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A tale of two conventions

Less than 600 miles separate Tampa, Fla. (where the Republican National Convention was held) from Charlotte, N.C. (where Democrats will hold their convention this week). But the ideas and policies advanced in the two political pep rallies are worlds apart.

Memories of the Republican convention are fading fast, eclipsed now by anticipation for the Democratic convention. But this midpoint between the conventions provides an opportunity to consider the fundamental divide that separates the two major American political parties.

The RNC was foremost a celebration of American exceptionalism, the idea that America is a unique force for good in the world.

Former Secretary of State Condoleezza Rice gave a stirring speech in which she asked, “Where does America stand? … When our friends and our foes alike do not know the answer to that question – clearly and unambiguously –the world is a chaotic and dangerous place. The U.S. has since the end of World War II had an answer – we stand for free peoples and free markets, we are willing to support and defend them – we will sustain a balance of power that favors freedom.”

But Rice reminded us that America shouldn’t apologize for greatness. “When the world looks to America, they look to us because we are the most successful political and economic experiment in human history,” she said. “That is the true basis of ‘American exceptionalism.’ The essence of America – that which really unites us – is not ethnicity or nationality or religion – it is an idea – and what an idea it is: that you can come from humble circumstances and do great things.”

The RNC was also a celebration of a country that encourages ambition and promises the opportunity of success to anyone who works hard and plays by the rules. Rice talked about her implausible transition from a young black girl in Jim Crow Birmingham to U.S. Secretary of State.

Senator Marco Rubio also touched on this theme in his speech on Thursday night. “In this country, you will be able to accomplish all the things we never could,” Rubio recounted his father, an immigrant from Cuba, telling him.

But it was the Republican presidential nominee who highlighted the deepest dividing line between the Republican and Democratic visions of America. “We look to our communities, our faiths, our families for our joy, our support, in good times and in bad,” Romney said. “The strength and power and goodness of America has always been based on the strength and power and goodness of our communities, our families our faiths. This is the bedrock of what makes America, America.”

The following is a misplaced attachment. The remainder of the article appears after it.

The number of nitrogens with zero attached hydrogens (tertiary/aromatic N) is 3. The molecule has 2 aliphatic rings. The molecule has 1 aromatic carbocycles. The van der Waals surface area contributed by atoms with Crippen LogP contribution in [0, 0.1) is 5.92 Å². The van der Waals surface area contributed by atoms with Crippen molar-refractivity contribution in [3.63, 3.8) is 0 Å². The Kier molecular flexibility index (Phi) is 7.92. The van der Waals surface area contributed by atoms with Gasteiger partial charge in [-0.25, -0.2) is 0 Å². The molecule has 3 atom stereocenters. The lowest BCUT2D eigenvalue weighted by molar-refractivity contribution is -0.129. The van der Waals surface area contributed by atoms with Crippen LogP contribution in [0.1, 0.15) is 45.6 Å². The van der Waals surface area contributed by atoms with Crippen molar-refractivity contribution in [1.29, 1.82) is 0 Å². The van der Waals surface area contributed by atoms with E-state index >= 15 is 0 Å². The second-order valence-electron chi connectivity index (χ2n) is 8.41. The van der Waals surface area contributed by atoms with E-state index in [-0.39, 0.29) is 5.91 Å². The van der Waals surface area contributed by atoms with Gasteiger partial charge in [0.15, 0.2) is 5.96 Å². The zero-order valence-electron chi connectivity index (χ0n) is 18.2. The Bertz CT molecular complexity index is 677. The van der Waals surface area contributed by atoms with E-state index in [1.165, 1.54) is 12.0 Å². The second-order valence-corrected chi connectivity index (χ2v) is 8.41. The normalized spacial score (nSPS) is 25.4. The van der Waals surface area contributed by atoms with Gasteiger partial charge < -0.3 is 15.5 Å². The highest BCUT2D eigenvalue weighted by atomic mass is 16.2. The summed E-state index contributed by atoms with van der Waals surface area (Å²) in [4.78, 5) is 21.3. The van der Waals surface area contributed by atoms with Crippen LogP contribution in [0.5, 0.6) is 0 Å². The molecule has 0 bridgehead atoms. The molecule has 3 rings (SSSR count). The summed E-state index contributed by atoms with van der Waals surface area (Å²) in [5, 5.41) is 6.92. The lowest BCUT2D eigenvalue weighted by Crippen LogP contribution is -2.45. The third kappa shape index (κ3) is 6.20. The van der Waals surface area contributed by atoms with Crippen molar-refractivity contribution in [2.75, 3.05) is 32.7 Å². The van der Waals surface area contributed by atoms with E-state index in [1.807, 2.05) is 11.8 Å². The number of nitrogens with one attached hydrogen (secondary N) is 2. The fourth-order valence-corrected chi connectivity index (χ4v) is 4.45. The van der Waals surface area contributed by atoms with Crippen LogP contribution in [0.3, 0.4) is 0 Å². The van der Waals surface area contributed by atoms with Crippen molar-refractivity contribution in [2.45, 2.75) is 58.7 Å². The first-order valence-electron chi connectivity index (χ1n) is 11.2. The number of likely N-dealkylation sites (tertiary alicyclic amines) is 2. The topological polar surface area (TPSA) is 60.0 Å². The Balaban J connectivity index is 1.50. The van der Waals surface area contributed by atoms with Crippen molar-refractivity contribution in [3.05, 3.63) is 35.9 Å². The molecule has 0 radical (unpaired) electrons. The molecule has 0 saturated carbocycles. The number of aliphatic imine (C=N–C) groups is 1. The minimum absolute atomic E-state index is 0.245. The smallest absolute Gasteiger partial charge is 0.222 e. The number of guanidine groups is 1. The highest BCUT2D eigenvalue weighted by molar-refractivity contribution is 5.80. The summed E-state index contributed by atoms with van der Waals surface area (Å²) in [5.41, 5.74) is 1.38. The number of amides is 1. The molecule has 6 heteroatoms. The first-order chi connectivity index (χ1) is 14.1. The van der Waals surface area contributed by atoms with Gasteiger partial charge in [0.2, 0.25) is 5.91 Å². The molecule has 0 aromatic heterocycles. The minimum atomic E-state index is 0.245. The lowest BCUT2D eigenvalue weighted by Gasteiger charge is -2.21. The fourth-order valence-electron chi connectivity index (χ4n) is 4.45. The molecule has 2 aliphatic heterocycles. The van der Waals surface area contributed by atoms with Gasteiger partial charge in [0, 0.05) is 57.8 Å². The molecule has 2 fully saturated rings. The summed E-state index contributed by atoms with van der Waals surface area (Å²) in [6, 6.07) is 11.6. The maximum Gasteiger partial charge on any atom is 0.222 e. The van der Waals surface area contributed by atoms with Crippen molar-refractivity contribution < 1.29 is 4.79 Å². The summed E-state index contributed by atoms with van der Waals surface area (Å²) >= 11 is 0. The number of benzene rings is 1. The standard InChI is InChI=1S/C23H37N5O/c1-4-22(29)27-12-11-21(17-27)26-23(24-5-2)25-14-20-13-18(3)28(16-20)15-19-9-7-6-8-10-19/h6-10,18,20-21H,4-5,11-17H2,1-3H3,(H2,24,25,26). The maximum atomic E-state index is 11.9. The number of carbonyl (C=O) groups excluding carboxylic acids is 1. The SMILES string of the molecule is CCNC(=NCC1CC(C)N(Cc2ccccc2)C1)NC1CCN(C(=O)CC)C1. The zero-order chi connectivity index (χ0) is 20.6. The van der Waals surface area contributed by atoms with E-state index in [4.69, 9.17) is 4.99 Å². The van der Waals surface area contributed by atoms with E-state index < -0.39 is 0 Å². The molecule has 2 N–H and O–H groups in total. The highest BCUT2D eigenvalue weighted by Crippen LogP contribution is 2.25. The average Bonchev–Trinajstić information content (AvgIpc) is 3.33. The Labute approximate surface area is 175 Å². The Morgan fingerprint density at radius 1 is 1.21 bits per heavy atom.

This is a very different vision for America than what will be offered this week at the Democratic National Convention. President Obama views Americans as wards of the state. “The Life of Julia,” the Obama campaign’s online story, follows a fictional character, Julia, through life in Obama’s America.

Julia is controlled and directed at every point in her life by government. Her reproductive, professional and financial decisions are not truly hers but the state’s. Faith, family and civil society are almost entirely absent from Julia’s life. As Paul Ryan said about this idea of America, it is “a government-planned life, where everything is free but us.”

The conservative idea of America is rooted in the second paragraph of the Declaration of Independence. It’s the central idea of America, that all men are created equal and that our inalienable rights are endowed to us by God.

Democrats seldom refer to the second paragraph. Tellingly, when President Obama cites the second paragraph, he often intentionally omits reference to our creator. But the idea that our liberty comes from God, not from government, is what makes America unique, what makes it exceptional.

This week Democrats will pay homage not to God or the rights He has bestowed on us but instead to the supposed benefits of the ever-encroaching welfare state.

The RNC’s themes were “We built that,” “We believe in America” and “Obama isn’t working.” The official Obama campaign motto is “forward.” But a more apt motto would be “It could be worse.” Democrats will no doubt spend the week making excuses for Obama’s terrible stewardship of the economy, and they’ll continue to look back to blame Bush for Obama’s broken promises.

Democrats will also try to recapture some of the enthusiasm and sense of hope of 2008 (which perhaps explains why the Obama campaign is still selling memorabilia from the 2008 campaign on its online store).

Whatever the outcome of the Democrats’ convention this week, one thing is certain: No one who tunes in will be left in any doubt about the very different visions the parties have for the country and its future.

“You are entitled to the clearest possible choice because the time for choosing is drawing near,” Paul Ryan told the country in his acceptance speech. And on November 6th, the country will be given the chance to act on that clear choice.

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